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Person and Human Dignity

A Dialogue with the Igbo (African) Thought and Culture

Augustine Ben Onwubiko

Human dignity as a shared heritage of humanity functions as an anthropological key to the understanding of the person. Historically it became the fundament for modern constitutions and rights. Although found almost on every lip the meaning of human dignity remains inexhaustible. The difference in the understanding of human person mirrored in the various cultural and traditional human images comes from the open ended nature of the concept. In this sense human dignity remains an interpretative open concept that creates a useful gap among cultures, which theology can fill through dialogue. Originally themes like human beings and history did not belong to the classical dogmas, but were later recognised in the late middle Ages as veritable sources of theological knowledge ( Loci theologici alieni). This book focuses on the problems of person and human dignity. It takes advantage of the Melchior Cano’s principles of theological knowledge to stage a dialogue with the Igbo (African) thought and culture.


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Chapter Three: Social Anthropological Survey of Igbo World View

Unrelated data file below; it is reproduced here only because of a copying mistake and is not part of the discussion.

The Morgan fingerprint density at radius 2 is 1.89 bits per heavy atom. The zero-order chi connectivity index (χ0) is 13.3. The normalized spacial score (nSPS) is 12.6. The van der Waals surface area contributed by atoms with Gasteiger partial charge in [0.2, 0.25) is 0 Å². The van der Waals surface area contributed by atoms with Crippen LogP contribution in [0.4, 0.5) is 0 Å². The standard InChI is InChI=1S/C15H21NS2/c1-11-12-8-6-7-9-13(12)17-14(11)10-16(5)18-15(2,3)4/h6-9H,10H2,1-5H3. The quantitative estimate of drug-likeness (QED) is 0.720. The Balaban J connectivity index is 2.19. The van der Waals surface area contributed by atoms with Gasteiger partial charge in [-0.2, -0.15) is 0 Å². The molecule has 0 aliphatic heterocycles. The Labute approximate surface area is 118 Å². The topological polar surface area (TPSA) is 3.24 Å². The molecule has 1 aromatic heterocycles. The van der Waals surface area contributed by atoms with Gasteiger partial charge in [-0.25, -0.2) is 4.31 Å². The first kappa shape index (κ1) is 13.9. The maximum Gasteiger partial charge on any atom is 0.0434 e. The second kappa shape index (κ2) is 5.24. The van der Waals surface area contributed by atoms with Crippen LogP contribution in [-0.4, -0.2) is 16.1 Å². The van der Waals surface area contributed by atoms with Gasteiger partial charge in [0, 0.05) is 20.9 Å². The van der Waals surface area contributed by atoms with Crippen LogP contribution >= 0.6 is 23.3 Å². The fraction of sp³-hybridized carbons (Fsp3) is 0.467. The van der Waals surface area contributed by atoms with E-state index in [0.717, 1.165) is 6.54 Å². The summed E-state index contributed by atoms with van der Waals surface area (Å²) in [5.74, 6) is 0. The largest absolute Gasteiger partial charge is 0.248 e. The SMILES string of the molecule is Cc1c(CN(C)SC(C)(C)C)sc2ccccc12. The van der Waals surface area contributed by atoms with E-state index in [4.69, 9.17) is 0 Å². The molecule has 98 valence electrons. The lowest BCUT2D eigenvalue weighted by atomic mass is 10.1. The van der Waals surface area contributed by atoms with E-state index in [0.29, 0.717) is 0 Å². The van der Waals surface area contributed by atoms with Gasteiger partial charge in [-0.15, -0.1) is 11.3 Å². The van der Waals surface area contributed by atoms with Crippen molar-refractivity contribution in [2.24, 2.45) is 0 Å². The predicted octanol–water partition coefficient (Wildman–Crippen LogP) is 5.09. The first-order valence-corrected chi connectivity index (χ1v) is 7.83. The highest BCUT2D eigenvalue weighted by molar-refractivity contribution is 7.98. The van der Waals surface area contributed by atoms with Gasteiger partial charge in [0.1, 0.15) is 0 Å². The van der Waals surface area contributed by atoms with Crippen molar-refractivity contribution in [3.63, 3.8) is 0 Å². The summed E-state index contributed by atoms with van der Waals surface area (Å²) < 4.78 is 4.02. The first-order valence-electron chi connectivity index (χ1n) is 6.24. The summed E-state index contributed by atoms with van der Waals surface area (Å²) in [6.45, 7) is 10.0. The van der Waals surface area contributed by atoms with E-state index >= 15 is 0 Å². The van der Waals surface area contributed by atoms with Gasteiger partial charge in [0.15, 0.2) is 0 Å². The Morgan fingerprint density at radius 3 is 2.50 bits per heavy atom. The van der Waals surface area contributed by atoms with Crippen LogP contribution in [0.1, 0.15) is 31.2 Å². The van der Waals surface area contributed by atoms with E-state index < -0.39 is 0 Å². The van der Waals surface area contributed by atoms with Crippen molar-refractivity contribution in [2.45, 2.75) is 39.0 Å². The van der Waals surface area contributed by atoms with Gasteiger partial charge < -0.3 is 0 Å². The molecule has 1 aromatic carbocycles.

3.1 Introduction Generally speaking, a concise articulation of human dignity as a subject of inquiry is no less a difficult venture. From the outset, Spielmann remarked that the word: “human dignity”, even though found virtually in the mouth of every one, no one cares much to say exactly what it is.226 The reason for this is obviously linked with the very fact that the concept is a collec- tive heritage of humanity and as such interpretative open. Experience has shown that the whole of human development: moral and ethical norms depend inexonerably on the conceptuality of human dignity.227 Even though human dignity as an idea is contemporaneous with hu- manity and exists in every culture, well developed reflections on the sub- ject are still scanty in some cultures. In the West where the concept has been transformed into moral rights one can boast of well reflected and referred materials, which have been systematically documented. On the contrary in Africa discussions on human dignity and rights are still in the collection stage. The reason could be the very little interest shown in the issues of human dignity and human rights. Moreover scholars prefer to concentrate more on the human rights issues, rather than fighting on grounds and interpretations of human dignity. Recently, there is a grow- ing tendency to relegate these controversies to the background in the various cultures, religions and worldviews. Unfortunately this pretension has not solved any problem either rather it has exacerbated it. The mod- ern naiveté towards...

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